The Anti-Amazon Shopping Movement is not merely a rejection of a specific e-commerce platform; it’s a conscious effort to redirect money into the hands of people rather than faceless corporations. By supporting local businesses, artisans, and ethically-minded operators, we aim to create a more sustainable and equitable economic ecosystem.
In a world dominated by the convenience and immediacy of online retail giants, our consumers embrace a slower, more purposeful approach to shopping. Three groups of players must align in an anti-Amazon stance for this to take off.
1. Team of Hopeful Student
In a world obsessed with instant gratification, our team dares to push for a return to thoughtful and intentional shopping. Yes we’re young and charge forth with the blind passion associated with our youth, but we have one tangible goal: foster a connection between consumers and the stories behind the products they buy. When choosing a gift for someone special, or a centerpiece for your home or wall, you’re looking for a unique, warmth-filled story to resonate. The stories are what we hope to surface to shoppers.
2. Collaboration of Small Businesses
Cutthroat competition seems to happen at higher levels of operation. It’s been incredibly heartwarming for us to work with businesses that want to elevate each other, knowing that when one wins, the whole small business economy wins. They are open to any opportunity to cross-promote and leverage strength in numbers to share resources. Surprisingly, even towards other businesses that sell similar things to similar demographics, their attitude is one of curiosity and learning – what are they doing differently that we can try out?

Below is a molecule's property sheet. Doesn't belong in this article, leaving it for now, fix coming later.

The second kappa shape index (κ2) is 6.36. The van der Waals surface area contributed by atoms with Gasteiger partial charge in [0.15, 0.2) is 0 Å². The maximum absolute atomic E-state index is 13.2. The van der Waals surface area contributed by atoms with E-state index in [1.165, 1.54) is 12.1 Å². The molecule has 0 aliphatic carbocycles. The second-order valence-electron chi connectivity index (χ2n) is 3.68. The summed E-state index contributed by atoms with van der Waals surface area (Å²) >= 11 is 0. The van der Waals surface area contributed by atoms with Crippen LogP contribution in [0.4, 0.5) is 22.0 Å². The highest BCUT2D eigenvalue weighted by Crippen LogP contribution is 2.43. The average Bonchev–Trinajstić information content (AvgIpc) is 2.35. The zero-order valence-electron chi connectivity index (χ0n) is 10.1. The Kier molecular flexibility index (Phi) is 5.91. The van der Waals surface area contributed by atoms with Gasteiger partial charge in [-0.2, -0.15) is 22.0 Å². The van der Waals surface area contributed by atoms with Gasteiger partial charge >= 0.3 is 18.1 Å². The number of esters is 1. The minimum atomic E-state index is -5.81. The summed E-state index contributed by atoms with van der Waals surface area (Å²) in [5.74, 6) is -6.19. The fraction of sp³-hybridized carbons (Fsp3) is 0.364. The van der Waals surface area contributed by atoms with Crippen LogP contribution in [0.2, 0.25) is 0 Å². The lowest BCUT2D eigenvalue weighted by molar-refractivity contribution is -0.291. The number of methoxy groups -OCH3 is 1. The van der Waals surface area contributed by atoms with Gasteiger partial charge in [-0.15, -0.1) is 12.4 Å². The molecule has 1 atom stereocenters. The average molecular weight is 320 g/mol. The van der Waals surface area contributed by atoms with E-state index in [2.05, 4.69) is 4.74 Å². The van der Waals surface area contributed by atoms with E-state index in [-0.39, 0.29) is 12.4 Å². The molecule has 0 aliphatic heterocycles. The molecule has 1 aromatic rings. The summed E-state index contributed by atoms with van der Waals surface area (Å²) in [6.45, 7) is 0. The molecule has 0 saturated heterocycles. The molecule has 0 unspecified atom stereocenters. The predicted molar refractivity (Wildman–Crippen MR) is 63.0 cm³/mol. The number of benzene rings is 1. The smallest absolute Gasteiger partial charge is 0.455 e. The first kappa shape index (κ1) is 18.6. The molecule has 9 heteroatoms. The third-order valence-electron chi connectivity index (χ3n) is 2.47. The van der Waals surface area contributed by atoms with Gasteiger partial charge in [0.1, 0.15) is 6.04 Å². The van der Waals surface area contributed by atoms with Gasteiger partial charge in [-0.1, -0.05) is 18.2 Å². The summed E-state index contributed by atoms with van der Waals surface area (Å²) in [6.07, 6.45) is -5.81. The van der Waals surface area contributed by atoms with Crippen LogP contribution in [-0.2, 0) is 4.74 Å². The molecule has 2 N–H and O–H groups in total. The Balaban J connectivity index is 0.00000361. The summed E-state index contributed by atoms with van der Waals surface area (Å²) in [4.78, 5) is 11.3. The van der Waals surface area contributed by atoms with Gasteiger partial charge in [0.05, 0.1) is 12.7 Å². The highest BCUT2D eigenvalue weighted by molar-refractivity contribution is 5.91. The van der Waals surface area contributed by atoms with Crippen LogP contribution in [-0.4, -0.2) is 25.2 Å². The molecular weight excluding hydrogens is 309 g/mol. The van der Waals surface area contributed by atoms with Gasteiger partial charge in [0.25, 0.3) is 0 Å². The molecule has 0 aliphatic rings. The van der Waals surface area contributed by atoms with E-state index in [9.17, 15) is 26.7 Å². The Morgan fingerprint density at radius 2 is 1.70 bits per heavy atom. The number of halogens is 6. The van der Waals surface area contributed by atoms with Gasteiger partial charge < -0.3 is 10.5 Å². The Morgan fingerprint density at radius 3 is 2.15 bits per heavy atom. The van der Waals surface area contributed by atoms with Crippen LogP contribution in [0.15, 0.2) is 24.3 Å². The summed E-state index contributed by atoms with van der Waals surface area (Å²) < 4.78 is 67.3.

With Ethical Backbones
One of the newest business to join Sillable, Tinaliah, is unusual in many ways. It started as a nonprofit teaching alternation and design skills to women recovering from homelessness, those with disabilities, and who are immigrants and refugees. The owner, Catherine, told us when they joined that more often than not, their tailoring service extends to education about slow fashion. One customer came in with pants that broke after a few wears, for which the cost to repair is similar to the cost of the pants. “You end up talking to customers about their initial purchase choices”, Catherine explains. “If it’s needing repair that easily, next time maybe consider investing in wellmade pieces that last longer”.
3. Consumers Who Love to Shop
Our consumers love nothing more than spending a day wandering around downtown or Westville in New Haven, with their mother/daughter, group of friends, or partners. Taking the time to savor the experience, staying open to discovering exactly what you like.
To be anti-amazon is not just to reduce shopping, it’s to remind ourselves to value quality over quantity, experience over expedience. More importantly however, our customers know that every purchase is an opportunity to make a positive impact—to vote with our wallets for a world where people matter more than things.